“Man cannot be freed by the same injustice that enslaved it.” ― Pierce Brown, Red Rising
my thanks go to the Orang-Utan Librarian (go here to visit this excellent blog) for drawing my attention to this book. I probably would not have got hold of it otherwise and would have missed out on a treat.
set in the far future where the people of the solar system are in the grip of a rigid caste system, this is the story of Darrow, one of the Reds who slave in the mines beneath the surface of Mars, and his quest to overthrow the Golds, the rulers of the worlds. Driven by rage and a thirst for revenge he vows to destroy them all, only to find that they, and all the other colours, are just as trapped as his own people.
Red Rising is the best Science Fiction I have read in a long time. Reading it made me feel that I had rediscovered my love for the genre, and yet at the same time genre is almost irrelevant when a book is as good as this. Yes there are hints of other things here, I described it to my daughter as The Illiad crossed with The Hunger Games with a fair bit of Percy Jackson but that doesn’t do it justice, it feels original. The thing that struck me most was the poetic quality, the moment when Darrow first sees the surface of Mars sticks in my mind, reminiscent of a moment from a Philip K. Dick novel.
when I told my daughter I had read it she said “But that’s in my Christmas list!”, if you haven’t read it then Red Rising should probably be on yours.
In my previous post I referred to the world of The Hunger Games as Dystopian, meaning a place that is terrifying, evil and generally not nice. It’s not the only franchise that uses such a setting, see the Maze Runner and the Divergent series to name but two. But why are we so fascinated by such a dark vision of society?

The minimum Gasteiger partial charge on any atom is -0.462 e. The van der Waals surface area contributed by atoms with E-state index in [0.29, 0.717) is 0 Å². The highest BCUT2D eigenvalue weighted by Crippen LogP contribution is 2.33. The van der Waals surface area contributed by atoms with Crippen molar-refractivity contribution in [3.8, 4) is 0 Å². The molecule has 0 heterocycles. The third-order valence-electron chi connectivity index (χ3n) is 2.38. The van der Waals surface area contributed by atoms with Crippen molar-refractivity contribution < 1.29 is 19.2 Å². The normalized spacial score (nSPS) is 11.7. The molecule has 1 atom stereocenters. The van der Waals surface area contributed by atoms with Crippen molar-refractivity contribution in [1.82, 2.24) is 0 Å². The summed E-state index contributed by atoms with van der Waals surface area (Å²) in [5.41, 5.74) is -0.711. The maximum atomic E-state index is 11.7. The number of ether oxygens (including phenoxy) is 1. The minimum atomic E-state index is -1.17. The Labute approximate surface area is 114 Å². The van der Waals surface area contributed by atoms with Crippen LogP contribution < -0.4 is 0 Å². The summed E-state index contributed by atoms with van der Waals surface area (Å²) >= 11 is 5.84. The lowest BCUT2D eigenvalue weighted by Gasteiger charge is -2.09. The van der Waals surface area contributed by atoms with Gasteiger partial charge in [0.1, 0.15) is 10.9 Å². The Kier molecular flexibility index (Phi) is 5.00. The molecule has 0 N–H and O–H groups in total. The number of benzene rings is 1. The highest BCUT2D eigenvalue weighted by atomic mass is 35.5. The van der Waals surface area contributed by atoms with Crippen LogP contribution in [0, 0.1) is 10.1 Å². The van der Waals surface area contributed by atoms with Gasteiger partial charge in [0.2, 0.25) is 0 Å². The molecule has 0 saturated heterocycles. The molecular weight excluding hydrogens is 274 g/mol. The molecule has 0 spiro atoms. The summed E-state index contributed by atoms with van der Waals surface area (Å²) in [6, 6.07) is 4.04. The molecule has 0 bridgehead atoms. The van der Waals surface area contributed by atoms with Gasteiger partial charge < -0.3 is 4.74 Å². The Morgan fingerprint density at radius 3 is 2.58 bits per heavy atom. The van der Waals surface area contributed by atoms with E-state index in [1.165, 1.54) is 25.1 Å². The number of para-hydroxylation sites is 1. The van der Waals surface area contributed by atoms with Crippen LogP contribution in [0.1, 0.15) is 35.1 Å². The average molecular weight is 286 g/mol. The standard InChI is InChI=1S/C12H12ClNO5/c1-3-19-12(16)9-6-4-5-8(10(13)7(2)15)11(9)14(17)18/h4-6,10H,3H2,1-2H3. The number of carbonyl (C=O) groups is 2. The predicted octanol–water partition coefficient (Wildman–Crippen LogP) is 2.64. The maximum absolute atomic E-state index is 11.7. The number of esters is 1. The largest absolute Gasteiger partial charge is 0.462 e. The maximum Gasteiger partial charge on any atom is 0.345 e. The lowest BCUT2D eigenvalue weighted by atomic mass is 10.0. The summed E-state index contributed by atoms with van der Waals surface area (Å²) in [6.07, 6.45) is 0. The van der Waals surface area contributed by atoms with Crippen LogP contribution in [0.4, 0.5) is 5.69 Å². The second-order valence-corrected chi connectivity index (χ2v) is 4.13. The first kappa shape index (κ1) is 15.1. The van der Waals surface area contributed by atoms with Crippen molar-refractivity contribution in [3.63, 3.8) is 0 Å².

The standard answer is that while Utopia (a good and safe world) might be a nice place to bring up the kids it is actually pretty dull. We want excitement from stories and that requires danger. Our heroes and heroines need to overcome peril and defeat their enemies, preferably against the odds and in the nick of time. Fair enough.
But maybe there is more sinister reason.
Perhaps there is something in human nature that wants chaos, because chaos brings opportunity. Maybe we value ‘winning’ more than happiness, maybe what we all really want is a little bit of mayhem. I realise this is a cynical point of view but look around the world at the moment. War in Syria, terror in Europe, you’ve got to admit I’ve got a point.
Personally the thing I fear most is boredom.
Although being torn apart by a bunch of flesh eating mutants comes a close second.
Either way the message for a writer is this. Give your characters a hard time. Keep them on their toes. Put them in danger. Make your story exciting.
I watched both the Mockingjay films this weekend, first one at home on Amazon Prime and the second the next day at the cinema. They didn’t disappoint. I have found all of the films scarily believable, not to mention seat-grabbingly tense. For me the series succeeds for two main reasons: firstly the characters are complex and flawed, even the heroine, Katniss, isn’t just ‘good’; secondly the distopian world of the Hunger Games is close enough to our own that it feels recogniseably real and therefore so much more terrifying.
I would also like to mention ‘Yellow Flicker Beat’ by Lorde (Mockingjay part 1), I love a great song over the end credits.